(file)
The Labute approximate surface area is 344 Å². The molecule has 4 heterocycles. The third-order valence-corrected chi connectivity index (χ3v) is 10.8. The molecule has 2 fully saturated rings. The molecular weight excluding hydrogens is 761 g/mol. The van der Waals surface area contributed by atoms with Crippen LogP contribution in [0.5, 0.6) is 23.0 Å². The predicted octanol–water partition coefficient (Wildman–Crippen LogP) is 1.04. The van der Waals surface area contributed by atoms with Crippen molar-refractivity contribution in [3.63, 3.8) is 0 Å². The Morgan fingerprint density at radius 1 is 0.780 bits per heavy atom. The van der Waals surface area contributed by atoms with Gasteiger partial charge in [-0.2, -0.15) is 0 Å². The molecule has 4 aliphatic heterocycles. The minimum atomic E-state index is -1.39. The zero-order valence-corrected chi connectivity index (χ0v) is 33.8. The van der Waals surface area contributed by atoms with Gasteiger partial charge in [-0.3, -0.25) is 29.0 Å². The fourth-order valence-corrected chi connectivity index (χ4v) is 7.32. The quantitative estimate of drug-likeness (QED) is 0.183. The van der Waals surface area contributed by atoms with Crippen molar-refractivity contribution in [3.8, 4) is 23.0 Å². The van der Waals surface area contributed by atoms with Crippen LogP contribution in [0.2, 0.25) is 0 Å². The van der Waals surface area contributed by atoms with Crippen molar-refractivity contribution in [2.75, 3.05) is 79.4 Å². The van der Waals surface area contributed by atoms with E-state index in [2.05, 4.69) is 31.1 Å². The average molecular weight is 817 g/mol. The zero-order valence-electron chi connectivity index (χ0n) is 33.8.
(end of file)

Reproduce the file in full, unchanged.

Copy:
The Labute approximate surface area is 344 Å². The molecule has 4 heterocycles. The third-order valence-corrected chi connectivity index (χ3v) is 10.8. The molecule has 2 fully saturated rings. The molecular weight excluding hydrogens is 761 g/mol. The van der Waals surface area contributed by atoms with Crippen LogP contribution in [0.5, 0.6) is 23.0 Å². The predicted octanol–water partition coefficient (Wildman–Crippen LogP) is 1.04. The van der Waals surface area contributed by atoms with Crippen molar-refractivity contribution in [3.63, 3.8) is 0 Å². The Morgan fingerprint density at radius 1 is 0.780 bits per heavy atom. The van der Waals surface area contributed by atoms with Gasteiger partial charge in [-0.2, -0.15) is 0 Å². The molecule has 4 aliphatic heterocycles. The minimum atomic E-state index is -1.39. The zero-order valence-corrected chi connectivity index (χ0v) is 33.8. The van der Waals surface area contributed by atoms with Gasteiger partial charge in [-0.3, -0.25) is 29.0 Å². The fourth-order valence-corrected chi connectivity index (χ4v) is 7.32. The quantitative estimate of drug-likeness (QED) is 0.183. The van der Waals surface area contributed by atoms with Crippen molar-refractivity contribution in [3.8, 4) is 23.0 Å². The van der Waals surface area contributed by atoms with Crippen LogP contribution in [0.2, 0.25) is 0 Å². The van der Waals surface area contributed by atoms with Crippen molar-refractivity contribution in [2.75, 3.05) is 79.4 Å². The van der Waals surface area contributed by atoms with E-state index in [2.05, 4.69) is 31.1 Å². The average molecular weight is 817 g/mol. The zero-order valence-electron chi connectivity index (χ0n) is 33.8.